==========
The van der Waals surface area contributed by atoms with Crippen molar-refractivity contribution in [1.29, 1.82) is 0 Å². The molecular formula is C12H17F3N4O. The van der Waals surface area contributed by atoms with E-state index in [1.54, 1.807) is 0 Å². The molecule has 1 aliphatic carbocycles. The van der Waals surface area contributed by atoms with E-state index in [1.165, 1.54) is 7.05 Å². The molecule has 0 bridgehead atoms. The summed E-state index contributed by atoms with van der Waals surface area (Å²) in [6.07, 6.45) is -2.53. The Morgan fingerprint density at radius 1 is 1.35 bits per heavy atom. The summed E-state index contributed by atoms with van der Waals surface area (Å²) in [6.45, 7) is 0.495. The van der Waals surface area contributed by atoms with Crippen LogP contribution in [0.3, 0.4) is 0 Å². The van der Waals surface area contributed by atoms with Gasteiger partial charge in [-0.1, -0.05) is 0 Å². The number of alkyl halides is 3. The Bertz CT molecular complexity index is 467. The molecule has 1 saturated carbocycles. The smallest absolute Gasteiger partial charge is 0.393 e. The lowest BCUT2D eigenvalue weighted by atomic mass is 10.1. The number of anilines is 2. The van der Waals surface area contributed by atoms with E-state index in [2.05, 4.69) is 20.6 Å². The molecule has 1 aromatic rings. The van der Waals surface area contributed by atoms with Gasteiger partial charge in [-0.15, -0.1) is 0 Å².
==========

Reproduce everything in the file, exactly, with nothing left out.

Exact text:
The van der Waals surface area contributed by atoms with Crippen molar-refractivity contribution in [1.29, 1.82) is 0 Å². The molecular formula is C12H17F3N4O. The van der Waals surface area contributed by atoms with E-state index in [1.54, 1.807) is 0 Å². The molecule has 1 aliphatic carbocycles. The van der Waals surface area contributed by atoms with E-state index in [1.165, 1.54) is 7.05 Å². The molecule has 0 bridgehead atoms. The summed E-state index contributed by atoms with van der Waals surface area (Å²) in [6.07, 6.45) is -2.53. The Morgan fingerprint density at radius 1 is 1.35 bits per heavy atom. The summed E-state index contributed by atoms with van der Waals surface area (Å²) in [6.45, 7) is 0.495. The van der Waals surface area contributed by atoms with Crippen LogP contribution in [0.3, 0.4) is 0 Å². The van der Waals surface area contributed by atoms with Gasteiger partial charge in [-0.1, -0.05) is 0 Å². The number of alkyl halides is 3. The Bertz CT molecular complexity index is 467. The molecule has 1 saturated carbocycles. The smallest absolute Gasteiger partial charge is 0.393 e. The lowest BCUT2D eigenvalue weighted by atomic mass is 10.1. The number of anilines is 2. The van der Waals surface area contributed by atoms with E-state index in [2.05, 4.69) is 20.6 Å². The molecule has 1 aromatic rings. The van der Waals surface area contributed by atoms with Gasteiger partial charge in [-0.15, -0.1) is 0 Å².